“In the fall of 1993, my journey as a surgeon-scientist began with a trip to San Francisco, where the American College of Surgeons Clinical Congress was being held. At that time, I was a sleep-deprived second-year resident at Brigham and Women’s Hospital, 15 months into my surgical career. Several months earlier, I had decided to enter a full-time laboratory experience after my R2 year. My identified mentor was Dr. David Soybel (AAS president 1999-2000), who was a new faculty member at the Brigham. For me, he was an obvious choice of lab mentor: he had an infectious enthusiasm for his research and displayed that balance I hoped to someday achieve between operating, teaching, spending time with family, and still managing to contribute in a meaningful way toward surgical scholarship; a “quadruple threat”! My identified project was ion transport in amphibian gut mucosa (ultimately, studying regulators of gastric acid secretion)—a project that was both simply elegant and terribly complex and daunting. I had written applications for both the AAS award and an individual National Research Service Award (NRSA), a crash course in ion transport and intracellular monitoring techniques that I undertook on the nights and weekends when I wasn’t on call as a junior resident. (This was before the 80-hour work week!)
I made that trip in 1993 to be interviewed for the AAS Research Fellowship Award. Looking back on it now, I see that it was truly was a pivotal moment in my career. During the interview process, I was introduced to several important people in academic surgery, had to present and defend my ideas for scientific inquiry in a meaningful way (wow, those interviewers knew a lot of science!), and began to appreciate the myriad of ways to achieving success in academic surgery. Later, I was delighted to learn that I had been granted the award, and I was further honored to also receive an individual NRSA for the same time period. The NRSA paid my salary support, while the AAS Davis & Geck award ($15,000 for each of 2 years, 1994-1996) was used for research supplies and equipment. It was thrilling to attend the AAS meeting that year to accept the award; it was in Hershey, PA, and Dr. Karen Guice was president. Members of the AAS were welcoming and warm—true role models to a young resident just beginning her journey.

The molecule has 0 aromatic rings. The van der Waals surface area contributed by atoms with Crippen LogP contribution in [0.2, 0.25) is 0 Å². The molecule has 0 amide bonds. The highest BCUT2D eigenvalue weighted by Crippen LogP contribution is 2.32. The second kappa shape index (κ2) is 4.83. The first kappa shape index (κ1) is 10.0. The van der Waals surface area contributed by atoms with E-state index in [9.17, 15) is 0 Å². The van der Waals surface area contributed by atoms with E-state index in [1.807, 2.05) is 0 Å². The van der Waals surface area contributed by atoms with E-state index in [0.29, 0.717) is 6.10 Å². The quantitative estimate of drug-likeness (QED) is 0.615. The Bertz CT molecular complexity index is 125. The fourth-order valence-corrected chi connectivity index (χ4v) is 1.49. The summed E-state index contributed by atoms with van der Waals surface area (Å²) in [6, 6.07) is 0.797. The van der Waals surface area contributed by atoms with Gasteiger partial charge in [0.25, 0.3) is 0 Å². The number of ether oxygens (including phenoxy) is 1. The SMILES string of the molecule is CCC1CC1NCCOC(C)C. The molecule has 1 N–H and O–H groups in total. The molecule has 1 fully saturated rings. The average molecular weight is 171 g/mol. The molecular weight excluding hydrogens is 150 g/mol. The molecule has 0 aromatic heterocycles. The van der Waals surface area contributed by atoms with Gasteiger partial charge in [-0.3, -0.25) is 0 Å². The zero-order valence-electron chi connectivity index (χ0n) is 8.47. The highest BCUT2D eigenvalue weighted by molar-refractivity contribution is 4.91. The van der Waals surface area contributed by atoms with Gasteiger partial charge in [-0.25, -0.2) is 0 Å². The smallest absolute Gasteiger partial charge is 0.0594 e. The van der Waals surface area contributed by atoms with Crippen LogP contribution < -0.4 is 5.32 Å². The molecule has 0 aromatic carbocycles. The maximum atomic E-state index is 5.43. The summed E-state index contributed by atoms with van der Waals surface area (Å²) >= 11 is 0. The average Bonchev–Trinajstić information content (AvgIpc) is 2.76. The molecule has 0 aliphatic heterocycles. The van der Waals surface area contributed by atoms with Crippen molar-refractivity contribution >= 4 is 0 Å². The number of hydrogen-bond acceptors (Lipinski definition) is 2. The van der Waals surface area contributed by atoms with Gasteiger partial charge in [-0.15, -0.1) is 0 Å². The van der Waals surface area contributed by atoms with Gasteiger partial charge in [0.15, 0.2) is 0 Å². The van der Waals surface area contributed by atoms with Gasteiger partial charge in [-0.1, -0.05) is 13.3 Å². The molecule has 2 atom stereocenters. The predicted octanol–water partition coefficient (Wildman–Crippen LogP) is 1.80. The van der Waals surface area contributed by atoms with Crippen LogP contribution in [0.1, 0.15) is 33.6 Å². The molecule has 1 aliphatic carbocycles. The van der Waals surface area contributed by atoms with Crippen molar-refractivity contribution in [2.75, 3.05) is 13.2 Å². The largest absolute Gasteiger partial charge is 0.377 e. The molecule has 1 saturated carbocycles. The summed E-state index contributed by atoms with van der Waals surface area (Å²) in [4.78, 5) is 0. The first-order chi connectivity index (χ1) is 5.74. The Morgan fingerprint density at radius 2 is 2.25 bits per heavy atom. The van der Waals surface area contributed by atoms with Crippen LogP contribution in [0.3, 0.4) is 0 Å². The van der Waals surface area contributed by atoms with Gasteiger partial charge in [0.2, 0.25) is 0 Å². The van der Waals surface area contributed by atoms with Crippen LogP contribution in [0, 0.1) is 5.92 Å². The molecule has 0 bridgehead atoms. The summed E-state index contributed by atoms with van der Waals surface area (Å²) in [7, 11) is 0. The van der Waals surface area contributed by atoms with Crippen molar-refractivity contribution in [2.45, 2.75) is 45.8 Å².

I had a very successful time in the lab, spending 2 years in dedicated study, with 15 peer-reviewed publications as a result (6 as first author). I am convinced that the funding from the AAS award aided me (and our lab) in the successes; we had the monies needed to try new projects and pursue interesting findings.
I am further convinced that while I no longer study ion transport in amphibians, the lessons learned during those 2 years of dedicated research have led me to where I am today: professor of surgery at Washington University, still very much involved in surgical scholarship. My primary focus in scholarship is surgical education, including team training, simulation, and surgical ethics. I have been successful in obtaining funding for these projects because of the successes I had in my AAS Davis & Geck–supported work. As a director of a residency program intended to train future leaders in academic surgery, my own personal experience with dedicated research time is crucial to advising and directing my residents. I am grateful for the support of the AAS in launching my career, and I make it a point to contribute to the AAS Foundation on an annual basis, as a means to ‘pay it forward’ to other aspiring academic surgeons.”
Mary Emily Klingensmith, MD
Brigham & Women’s Hospital